Consent Purpose of consent to treatment –moral purpose –clinical purpose –legal purpose “It is trite law that in general a doctor is not entitled to treat.
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Presentation on theme: "Consent Purpose of consent to treatment –moral purpose –clinical purpose –legal purpose “It is trite law that in general a doctor is not entitled to treat."— Presentation transcript:
Consent Purpose of consent to treatment –moral purpose –clinical purpose –legal purpose “It is trite law that in general a doctor is not entitled to treat a patient without the consent of someone who is authorised to give that consent. If he does so, he will be liable in damages for trespass to the person and may be gulity of a crininal assault.” Lord Donaldson Re R (A Minor) (Wardship: Medical Treatment) (1991)
Consent: law Valid consent –capacity to decide –sufficient information –acts voluntarily
Consent: law Capacity –understand information provided –retain and believe it –weigh it in the balance to make a choice F v West Berkshire Health Authority (1989) Re C (Adult: Refusal of Treatment) (1994) –proposed detailed 3 stage test for capacity
Consent: law Sufficient information –Tort of battery patient informed in broad terms nature and purpose of treatment explained – consent ‘real’ and no liability in battery: Chatterton v Gerson (1981) –Tort of negligence higher standard operates for tort of negligence Sidaway v Board of Governors of the Royal Bethlem and Maudsley Hospital (1985) ‘material’ or ‘significant risks’ must be disclosed - sufficiency of information defined by Bolam principle; patient’s questions answered truthfully - (subject to therapeutic privilege)
Consent: guidelines General Medical Council (GMC) guidance –doctors should do their best to find out about patients’ individual needs and priorities when providing information about treatment options –if the patient asks specific questions about the procedure and associated risks these should be answered truthfully –an individual’s personal preferences should also be taken into account when identifying his or her needs in the provision of care.
Consent: law Voluntary –no pressure or undue influence either to accept or refuse treatment or care –sources of pressure partners; family members; health or social care professionals. Re T (Adult: Refusal of Treatment) (1992)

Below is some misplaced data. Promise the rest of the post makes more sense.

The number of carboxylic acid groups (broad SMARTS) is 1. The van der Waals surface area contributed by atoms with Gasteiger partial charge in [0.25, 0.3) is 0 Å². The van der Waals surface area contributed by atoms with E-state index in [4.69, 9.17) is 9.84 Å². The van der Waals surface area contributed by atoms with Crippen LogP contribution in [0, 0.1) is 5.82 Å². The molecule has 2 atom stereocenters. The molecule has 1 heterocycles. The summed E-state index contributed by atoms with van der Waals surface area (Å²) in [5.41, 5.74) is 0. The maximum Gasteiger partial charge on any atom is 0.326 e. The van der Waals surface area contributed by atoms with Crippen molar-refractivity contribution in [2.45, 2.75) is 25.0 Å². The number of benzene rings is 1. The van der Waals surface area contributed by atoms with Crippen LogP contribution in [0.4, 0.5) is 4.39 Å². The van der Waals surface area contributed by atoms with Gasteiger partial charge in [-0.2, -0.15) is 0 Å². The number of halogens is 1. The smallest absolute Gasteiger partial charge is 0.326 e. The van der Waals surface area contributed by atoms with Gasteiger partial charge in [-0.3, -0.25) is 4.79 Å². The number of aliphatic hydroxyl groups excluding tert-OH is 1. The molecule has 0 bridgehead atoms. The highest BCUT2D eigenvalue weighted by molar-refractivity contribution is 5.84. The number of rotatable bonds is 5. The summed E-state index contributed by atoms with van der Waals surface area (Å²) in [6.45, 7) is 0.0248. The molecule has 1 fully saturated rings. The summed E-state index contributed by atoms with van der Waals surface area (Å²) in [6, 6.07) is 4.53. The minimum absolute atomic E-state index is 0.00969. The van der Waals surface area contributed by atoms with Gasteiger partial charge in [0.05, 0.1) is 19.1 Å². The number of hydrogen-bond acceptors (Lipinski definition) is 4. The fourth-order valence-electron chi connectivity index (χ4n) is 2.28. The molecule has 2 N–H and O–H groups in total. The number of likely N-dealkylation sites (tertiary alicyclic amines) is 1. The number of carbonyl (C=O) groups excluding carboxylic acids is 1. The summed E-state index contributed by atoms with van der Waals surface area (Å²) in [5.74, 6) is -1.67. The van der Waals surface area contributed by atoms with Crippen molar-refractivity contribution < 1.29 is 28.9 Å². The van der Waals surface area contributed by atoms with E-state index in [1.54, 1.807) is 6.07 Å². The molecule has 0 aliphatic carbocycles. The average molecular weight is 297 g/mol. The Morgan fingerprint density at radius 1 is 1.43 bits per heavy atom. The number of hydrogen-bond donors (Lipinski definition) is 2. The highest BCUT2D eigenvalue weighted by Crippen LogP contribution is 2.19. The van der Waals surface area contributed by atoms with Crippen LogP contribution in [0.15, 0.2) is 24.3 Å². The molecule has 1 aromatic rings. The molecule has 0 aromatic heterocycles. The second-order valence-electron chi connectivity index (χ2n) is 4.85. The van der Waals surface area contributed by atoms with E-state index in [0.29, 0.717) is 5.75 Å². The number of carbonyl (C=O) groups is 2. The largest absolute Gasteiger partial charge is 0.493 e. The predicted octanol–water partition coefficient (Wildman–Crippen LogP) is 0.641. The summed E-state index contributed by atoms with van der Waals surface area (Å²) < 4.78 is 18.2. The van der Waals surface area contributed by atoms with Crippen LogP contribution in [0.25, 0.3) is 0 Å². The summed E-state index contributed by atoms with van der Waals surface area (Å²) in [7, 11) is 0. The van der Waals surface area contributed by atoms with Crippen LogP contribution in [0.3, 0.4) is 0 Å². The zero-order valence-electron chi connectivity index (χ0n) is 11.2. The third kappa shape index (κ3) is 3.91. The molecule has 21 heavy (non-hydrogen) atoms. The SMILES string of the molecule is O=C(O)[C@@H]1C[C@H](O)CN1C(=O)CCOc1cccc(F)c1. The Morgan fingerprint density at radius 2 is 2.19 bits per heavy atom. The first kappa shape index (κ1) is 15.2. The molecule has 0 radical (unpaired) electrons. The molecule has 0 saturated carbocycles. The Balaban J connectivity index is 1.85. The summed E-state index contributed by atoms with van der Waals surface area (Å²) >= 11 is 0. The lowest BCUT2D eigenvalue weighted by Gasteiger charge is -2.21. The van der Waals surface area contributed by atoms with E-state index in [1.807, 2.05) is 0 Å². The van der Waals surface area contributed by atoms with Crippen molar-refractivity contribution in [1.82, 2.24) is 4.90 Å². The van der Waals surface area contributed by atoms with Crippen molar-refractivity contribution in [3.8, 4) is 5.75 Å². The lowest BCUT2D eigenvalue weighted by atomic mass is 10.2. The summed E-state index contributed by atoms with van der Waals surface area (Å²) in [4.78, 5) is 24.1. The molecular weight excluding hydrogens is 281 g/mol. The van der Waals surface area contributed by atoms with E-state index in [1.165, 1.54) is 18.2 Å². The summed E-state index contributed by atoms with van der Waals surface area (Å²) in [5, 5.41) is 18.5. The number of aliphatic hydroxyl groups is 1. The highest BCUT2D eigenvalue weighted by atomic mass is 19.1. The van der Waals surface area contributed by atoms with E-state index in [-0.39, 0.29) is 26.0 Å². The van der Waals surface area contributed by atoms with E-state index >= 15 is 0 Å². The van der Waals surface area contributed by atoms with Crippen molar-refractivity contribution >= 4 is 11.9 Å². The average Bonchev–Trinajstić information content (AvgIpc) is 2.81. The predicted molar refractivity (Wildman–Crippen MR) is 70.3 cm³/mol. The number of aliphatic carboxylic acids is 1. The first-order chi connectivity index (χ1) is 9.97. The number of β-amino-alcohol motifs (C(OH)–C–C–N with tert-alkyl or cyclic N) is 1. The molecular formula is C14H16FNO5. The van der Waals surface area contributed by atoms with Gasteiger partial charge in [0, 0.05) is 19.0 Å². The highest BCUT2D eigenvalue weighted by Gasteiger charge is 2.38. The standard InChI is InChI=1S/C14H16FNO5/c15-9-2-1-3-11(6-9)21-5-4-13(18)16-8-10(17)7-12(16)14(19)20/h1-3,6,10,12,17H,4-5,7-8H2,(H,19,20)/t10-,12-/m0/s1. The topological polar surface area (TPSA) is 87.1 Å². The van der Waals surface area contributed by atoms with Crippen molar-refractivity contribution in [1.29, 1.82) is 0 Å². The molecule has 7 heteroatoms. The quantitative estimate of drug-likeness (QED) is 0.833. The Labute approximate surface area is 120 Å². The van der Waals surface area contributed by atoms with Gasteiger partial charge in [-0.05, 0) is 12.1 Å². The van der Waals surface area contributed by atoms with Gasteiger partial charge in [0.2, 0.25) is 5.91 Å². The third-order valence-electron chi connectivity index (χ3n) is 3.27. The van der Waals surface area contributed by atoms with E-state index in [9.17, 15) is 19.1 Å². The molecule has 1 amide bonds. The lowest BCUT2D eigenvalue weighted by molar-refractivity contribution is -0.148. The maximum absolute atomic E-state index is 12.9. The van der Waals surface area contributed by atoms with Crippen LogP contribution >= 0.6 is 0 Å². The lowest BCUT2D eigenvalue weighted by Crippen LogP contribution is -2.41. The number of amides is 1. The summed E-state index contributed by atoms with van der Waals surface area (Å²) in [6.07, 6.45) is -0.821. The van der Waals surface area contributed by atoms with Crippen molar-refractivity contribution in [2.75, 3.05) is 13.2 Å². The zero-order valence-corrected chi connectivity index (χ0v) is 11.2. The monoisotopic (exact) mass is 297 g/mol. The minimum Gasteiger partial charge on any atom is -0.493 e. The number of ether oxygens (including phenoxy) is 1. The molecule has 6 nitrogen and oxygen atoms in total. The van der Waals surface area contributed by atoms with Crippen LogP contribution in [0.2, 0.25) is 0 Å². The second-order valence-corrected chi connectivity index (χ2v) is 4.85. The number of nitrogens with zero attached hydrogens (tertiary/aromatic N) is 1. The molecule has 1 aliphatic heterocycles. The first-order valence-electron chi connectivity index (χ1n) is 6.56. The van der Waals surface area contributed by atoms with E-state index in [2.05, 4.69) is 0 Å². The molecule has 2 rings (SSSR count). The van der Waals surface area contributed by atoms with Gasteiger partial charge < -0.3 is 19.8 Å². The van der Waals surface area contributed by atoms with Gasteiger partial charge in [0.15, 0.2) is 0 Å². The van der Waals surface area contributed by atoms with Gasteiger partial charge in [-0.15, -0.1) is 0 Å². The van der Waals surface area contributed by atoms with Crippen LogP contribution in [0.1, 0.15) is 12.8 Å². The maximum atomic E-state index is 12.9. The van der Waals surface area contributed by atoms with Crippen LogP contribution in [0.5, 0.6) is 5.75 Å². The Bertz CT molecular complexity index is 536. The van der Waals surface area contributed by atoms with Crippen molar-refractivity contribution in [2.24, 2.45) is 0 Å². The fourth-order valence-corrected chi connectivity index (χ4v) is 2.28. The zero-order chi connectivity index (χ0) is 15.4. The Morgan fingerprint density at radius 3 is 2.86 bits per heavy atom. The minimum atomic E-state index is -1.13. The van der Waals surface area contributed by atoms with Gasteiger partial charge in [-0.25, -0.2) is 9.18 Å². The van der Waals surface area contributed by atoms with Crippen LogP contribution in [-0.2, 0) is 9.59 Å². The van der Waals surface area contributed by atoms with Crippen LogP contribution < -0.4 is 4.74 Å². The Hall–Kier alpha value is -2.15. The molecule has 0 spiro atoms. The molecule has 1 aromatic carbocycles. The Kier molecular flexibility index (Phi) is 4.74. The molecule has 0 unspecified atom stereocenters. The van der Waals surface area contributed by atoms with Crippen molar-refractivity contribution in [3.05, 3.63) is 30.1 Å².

Consent: Best Interests no one can consent to treatment on behalf of an incompetent adult doctrine of necessity can be invoked for emergency treatment treatment can be given on basis of best interests
Consent: Involvement of the Court Circumstances when when referral to court necessary for a ruling on lawfulness before a procedure is undertaken: – sterilisation for contraceptive purposes – donation of regenerative tissue such as bone marrow – withdrawal of nutrition and hydration from an individual in a persistent vegetative state – where there is doubt as to the individual’s capacity or best interests.
Consent: Children Children –Minors Consent – who can consent? –child –parent or guardian –Court –doctor
Consent: Children Child’s right to consent –S8 family Law Reform Act 1969: 16-17 years of age –‘Gillick Competent’ no specific age – depends on individual child “… child capable of understanding and who has the intelligence to understand fully what is proposed” Lord Scarman parent can act for a child who is not ‘Gillick Competent’ but cannot override a ‘Gillick Competent’ child’s consent
Children: Consent by Others Consent treated differently to refusal parents, guardian or court able to over-rule refusal by a ‘Gillick competent’ adolescent to receive treatment which is in her best interests –Re R (A minor) (1992); Re W (A Minor) (Medical Treatment: Court’s Jurisdiction) (1992) ‘Gillick competence’ depends on seriousness of the decision taken as well as cognitive powers and maturity –Re L(Medical Treatment: Gillick Competence) (1998) Courts adopt paternalistic approach when adolescents are afflicted with life-threatening situations –Re M (Medical Treatment: Consent) (1999) 2 FLR 1027; Re E (A Minor) (Wardship: Medical Treatment) (1993)
Children: Consent by Others Rationale for distinguishing between consent and refusal –consent – accepting greater knowledge of medical profession –refusal – decision asks more of the child –Courts reluctant to empower children to refuse treatment against medical opinion; best interest test applied Heirachy for decisions: Court ↓ Parent ↓ Child